I don't know the answer to these questions. I'm just throwing them out there. What do you think?

2 December 2011

Book Review: Did St Paul Get Jesus Right by David Wenham

This is actually the second time I’ve tried to write this, as I accidentally deleted the first one. Normally I don’t write reviews more than a couple of weeks after I finish a book, but this is an exception to that.

This was the first book I finished that I received for my birthday last month. The reason I was interested in this was to explore the idea of Pauline theology as it relates to christian theology as a whole. In many online discussions I have, there is often reference made to Paul in particular shaping the form of the early christian church. Though it may be difficult to do, because of prior knowledge of Paul, I think it would be nonetheless interesting to see what kind of belief might emerge if someone were given the Bible, but with all of Paul’s writings erased. Would the theology that emerged be radically different from the many ‘flavours’ of christianity that we already have?

It has to be noted that the book is very short, at just over 150 pages, and I got through it in a week, even though I was reading another book at the same time. The basic question is that of the title of the book. The author begins by making more of a populist case than a scholarly one, by citing Dan Brown’s The Da Vinci Code and Philip Pullman’s The Good Man Jesus and the Scoundrel Christ as representing the viewpoint which Wenham sets out to oppose. Since these are both works of fiction, it seems a similar approach to opposing christianity by taking The Shack and Left Behind as your starting point. He does mention a couple of more serious writers in passing, though they are not mentioned again beyond the opening chapter.

Wenham starts his answer by looking at whether or not the documents we have are the most reliable sources for our information. In this, he stays close to the orthodox views of F.F. Bruce’s Are The New Testament Documents Reliable. This orthodox theme runs through the book; so although Wenham claims he’s trying to taking an impartial view, I couldn’t escape the idea that his conclusions had already been reached and that the substance of the chapters was his filling out the pages.

He goes on to look at various issues, which are all pertinent. These include Paul’s view on Jesus himself, ideas of apostleship, sex and the afterlife. One of the more interesting points is how little Paul directly refers to the teachings of Jesus. Though Wenham correctly points out that there may well have been a difference between Paul’s letters and his preaching, I don’t think the explanation that recalling Jesus’ teaching was restricted to Paul’s preaching which we don’t have preserved, though reasonable, is not entirely convincing.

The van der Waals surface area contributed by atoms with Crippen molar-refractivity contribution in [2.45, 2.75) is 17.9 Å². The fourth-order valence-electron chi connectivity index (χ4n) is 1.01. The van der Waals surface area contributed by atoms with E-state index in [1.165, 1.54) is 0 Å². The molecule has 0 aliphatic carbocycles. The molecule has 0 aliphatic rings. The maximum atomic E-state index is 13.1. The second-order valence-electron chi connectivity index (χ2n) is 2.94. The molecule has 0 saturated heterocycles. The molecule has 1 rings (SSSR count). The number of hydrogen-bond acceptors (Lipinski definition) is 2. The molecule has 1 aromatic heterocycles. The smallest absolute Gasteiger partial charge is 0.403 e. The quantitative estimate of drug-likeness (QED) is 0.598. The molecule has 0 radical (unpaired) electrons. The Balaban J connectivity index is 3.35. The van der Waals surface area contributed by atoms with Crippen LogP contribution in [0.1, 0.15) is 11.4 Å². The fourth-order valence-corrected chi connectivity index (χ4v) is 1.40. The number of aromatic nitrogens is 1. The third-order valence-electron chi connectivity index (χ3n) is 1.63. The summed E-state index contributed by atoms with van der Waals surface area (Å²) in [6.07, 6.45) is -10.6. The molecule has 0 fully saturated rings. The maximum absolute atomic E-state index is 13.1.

What I felt was lacking was a rigorous engagement with the views that Wenham sets out to oppose. I wouldn’t quite say he was setting up a straw man; it was more a case of occasionally talking about a straw man that you couldn’t examine in detail. What Wenham does present is very good and deserves serious consideration; if a writer were to put forward a case proposing that Paul was primarily responsible for the foundation of christianity, they would have to engage with Wenham’s arguments and do a lot of work to cast doubt upon or refute them. Well worth a read, but it’s left me wanting to read some other follow-ups.

1 December 2011

Should I write a book?

This is just a quickfire posting, written in haste. I’m rather behind in my blogging as work is taking up the majority of my time and all I have time for when I get home is a quick dinner and a wash, which I prioritise over writing. So I may be infrequently posting, but at least I smell OK and have am ample waistline!

I do have some time off over Christmas, though, and I was pondering writing a book. I don’t have the time needed for something the National Novel Writing Month (NaNoWriMo) which ended yesterday but I’ve long considered the possibility. I’m no spring chicken anymore, with my 30th birthday not seeming all that far away. So if I weren’t to start now, would I ever?

Then I run into my second problem: what to write? As with my blog, I am full of ideas and great at doing outlines and making a start. What I’m not good at is finishing and polishing the thing off. I now you’re supposed to write about what you know and are passionate about, so I was thinking about doing one of the following:

1) A fictionalised history of the early church, only setting it in modern business. The story would start with the retirement of the CEO and document the spread of the business along with the personal wranglings of the directors, especially the relationship between one of the CEO’s most trusted execs and a new guy who had previously made several attempts to kill the company off.

2) A manifesto for religionless christianity. This is a challenge that Dietrich Bonhoeffer laid down in his Letters & Papers From Prison and one I’ve been thinking about for a long time. I don’t know if something like this has been done already, or whether that falls under an Emergent/Fresh Expressions label; to be honest, I don’t know much about those two, so I may be inadvertently following someone else’s footsteps.

3) The joy of science. I would just go through all my science books and notes from college and university, pulling out all the things that I just find fascinating and interesting. It would be a bit of a compendium, with no overall narrative. It should just be something to bring a smile to a geek.

4) A snapshot of the churches in England. Similar to the Mystery Worshipper, my plan would be to take a sample of churches from across the country (one per county/major city) and just find out what is being preached on one particular Sunday, randomly chosen. I would download the sermons off their website, listen to them and write some notes on them. I already download quite a few from churches I’ve never been to and listen to them while I do the washing up.